Billionaire and activist investor Carl Icahn has written a letter to Apple’s CEO Tim Cook again pushing to significantly increase its share buyback program.
Icahn has published the letter on Shareholder’s Square Table website.
Carl Icahn who now holds a $2.5 billion in Apple stock, had met with Apple CEO Tim Cook over dinner to talk stocks, money and the future of Apple earlier in the month. At that time, he talked to Apple CEO Tim Cook about a $150 billion stock buyback, citing Apple’s ability to borrow money cheaply right now as a compelling factor to initiate the aggressive buyback program.
In the letter Icahn also notes that he has increased his stake in the company by 22% since meeting Tim Cook. Here’s an excerpt from the letter:
When we met, my affiliates and I owned 3,875,063 shares of Apple. As of this morning, we owned 4,730,739 shares of Apple, an increase of 22% in position size, reflecting our belief the market continues to dramatically undervalue the company, even when taking into account the recent market appreciation, which in turn makes our proposal unchanged with respect to a $150 Billion buyback. We were pleased to hear at our dinner that you appreciated our input and that you would speak to us again in three weeks to continue the dialogue. In anticipation of doing so soon, we aim to reiterate in this letter the point of view already expressed to you directly with the hope of effectively summarizing it for the company’s board of directors and our fellow shareholders. [..]
[..] The S&P 500 trades at roughly 14x forward earnings. After backing off net cash, Apple trades at just 9x (not factoring into account that the company has a significantly lower cash tax rate than the rate Wall Street analysts use). This discount (cash adjusted) becomes even more compelling given our confidence that Apple will grow earnings per share at a rate well in excess of the S&P 500 for the foreseeable future. With such an enormous valuation gap and such a massive amount of cash on the balance sheet, we find it difficult to imagine why the board would not move more aggressively to buy back stock by immediately announcing a $150 Billion tender offer (financed with debt or a mix of debt and cash on the balance sheet).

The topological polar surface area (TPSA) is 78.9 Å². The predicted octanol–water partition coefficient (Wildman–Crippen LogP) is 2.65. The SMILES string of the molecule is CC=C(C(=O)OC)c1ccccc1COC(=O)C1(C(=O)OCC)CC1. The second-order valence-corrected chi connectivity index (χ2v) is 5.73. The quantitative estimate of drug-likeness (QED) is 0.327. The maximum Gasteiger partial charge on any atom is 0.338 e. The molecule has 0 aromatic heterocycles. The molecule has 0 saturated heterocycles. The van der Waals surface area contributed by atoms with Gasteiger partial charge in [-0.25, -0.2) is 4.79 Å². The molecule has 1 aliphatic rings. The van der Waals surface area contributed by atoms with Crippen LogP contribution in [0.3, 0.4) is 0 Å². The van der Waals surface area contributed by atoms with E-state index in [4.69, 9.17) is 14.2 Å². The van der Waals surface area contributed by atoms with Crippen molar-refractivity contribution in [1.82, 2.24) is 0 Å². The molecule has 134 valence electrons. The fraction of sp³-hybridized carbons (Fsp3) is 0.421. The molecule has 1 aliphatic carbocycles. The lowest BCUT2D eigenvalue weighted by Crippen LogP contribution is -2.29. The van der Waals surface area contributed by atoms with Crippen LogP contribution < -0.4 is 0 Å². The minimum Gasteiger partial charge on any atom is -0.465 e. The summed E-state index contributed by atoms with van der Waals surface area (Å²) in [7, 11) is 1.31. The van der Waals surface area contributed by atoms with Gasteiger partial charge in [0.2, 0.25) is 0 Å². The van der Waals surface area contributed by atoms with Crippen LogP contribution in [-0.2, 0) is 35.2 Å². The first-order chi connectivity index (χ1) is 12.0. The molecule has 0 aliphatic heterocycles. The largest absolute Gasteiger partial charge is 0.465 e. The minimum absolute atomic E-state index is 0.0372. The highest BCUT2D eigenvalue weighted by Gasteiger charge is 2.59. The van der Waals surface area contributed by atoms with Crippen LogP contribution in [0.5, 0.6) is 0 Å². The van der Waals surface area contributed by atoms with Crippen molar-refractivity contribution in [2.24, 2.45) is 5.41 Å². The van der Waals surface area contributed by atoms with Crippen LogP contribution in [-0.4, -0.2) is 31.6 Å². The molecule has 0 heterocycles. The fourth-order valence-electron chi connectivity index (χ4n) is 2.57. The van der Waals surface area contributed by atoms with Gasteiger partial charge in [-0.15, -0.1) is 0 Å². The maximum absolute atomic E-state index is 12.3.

While this would certainly be unprecedented because of its size, it is actually appropriate and manageable relative to the size and financial strength of your company. Apple generates more than enough cash flow to service this amount of debt and has $147 billion of cash in the bank. As we proposed at our dinner, if the company decided to borrow the full $150 billion at a 3% interest rate to commence a tender at $525 per share, the result would be an immediate 33% boost to earnings per share, translating into a 33% increase in the value of the shares, which significantly assumes no multiple expansion. Longer term (in three years) if you execute this buyback as proposed, we expect the share price to appreciate to $1,250, assuming the market rewards EBIT growth of 7.5% per year with a more normal market multiple of 11x EBIT. [..]
[..] Furthermore, to invalidate any possible criticism that I would not stand by this thesis in terms of its long term benefit to shareholders, I hereby agree to withhold my shares from the proposed $150 Billion tender offer. There is nothing short term about my intentions here.
Meanwhile, billionaire Bill Gross, and manager of PIMCO, the world’s largest mutual fund, isn’t too happy with Icahn’s strategy and has said he “should leave Apple alone.”
— PIMCO (@PIMCO) October 24, 2013
Icahn is known for his ability to be a thorn in the side of a company. He fought Michael Dell’s effort to take the computer company private though unsuccessfully and is also credited with pushing Motorola to split up and sell its mobile business to Google.
You can read the entire letter at Shareholder’s Square Table website.